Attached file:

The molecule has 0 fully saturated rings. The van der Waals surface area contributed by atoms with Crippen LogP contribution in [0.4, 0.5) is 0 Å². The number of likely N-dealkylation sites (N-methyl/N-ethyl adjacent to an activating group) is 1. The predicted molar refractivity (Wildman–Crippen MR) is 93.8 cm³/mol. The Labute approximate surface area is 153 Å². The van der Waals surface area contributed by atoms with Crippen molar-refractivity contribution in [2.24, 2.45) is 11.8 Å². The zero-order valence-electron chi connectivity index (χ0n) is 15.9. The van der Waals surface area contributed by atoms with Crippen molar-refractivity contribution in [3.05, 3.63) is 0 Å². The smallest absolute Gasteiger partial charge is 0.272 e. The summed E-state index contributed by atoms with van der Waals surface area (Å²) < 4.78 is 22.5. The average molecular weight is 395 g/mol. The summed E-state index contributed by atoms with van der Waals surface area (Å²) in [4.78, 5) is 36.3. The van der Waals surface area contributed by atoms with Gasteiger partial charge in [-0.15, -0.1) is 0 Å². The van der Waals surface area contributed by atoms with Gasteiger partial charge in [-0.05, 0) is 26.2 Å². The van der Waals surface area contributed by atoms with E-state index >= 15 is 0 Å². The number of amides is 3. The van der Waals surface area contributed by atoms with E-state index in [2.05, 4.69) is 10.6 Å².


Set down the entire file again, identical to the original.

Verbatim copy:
The molecule has 0 fully saturated rings. The van der Waals surface area contributed by atoms with Crippen LogP contribution in [0.4, 0.5) is 0 Å². The number of likely N-dealkylation sites (N-methyl/N-ethyl adjacent to an activating group) is 1. The predicted molar refractivity (Wildman–Crippen MR) is 93.8 cm³/mol. The Labute approximate surface area is 153 Å². The van der Waals surface area contributed by atoms with Crippen molar-refractivity contribution in [2.24, 2.45) is 11.8 Å². The zero-order valence-electron chi connectivity index (χ0n) is 15.9. The van der Waals surface area contributed by atoms with Crippen molar-refractivity contribution in [3.05, 3.63) is 0 Å². The smallest absolute Gasteiger partial charge is 0.272 e. The summed E-state index contributed by atoms with van der Waals surface area (Å²) < 4.78 is 22.5. The average molecular weight is 395 g/mol. The summed E-state index contributed by atoms with van der Waals surface area (Å²) in [4.78, 5) is 36.3. The van der Waals surface area contributed by atoms with Gasteiger partial charge in [-0.15, -0.1) is 0 Å². The van der Waals surface area contributed by atoms with Gasteiger partial charge in [-0.05, 0) is 26.2 Å². The van der Waals surface area contributed by atoms with E-state index >= 15 is 0 Å². The number of amides is 3. The van der Waals surface area contributed by atoms with E-state index in [2.05, 4.69) is 10.6 Å².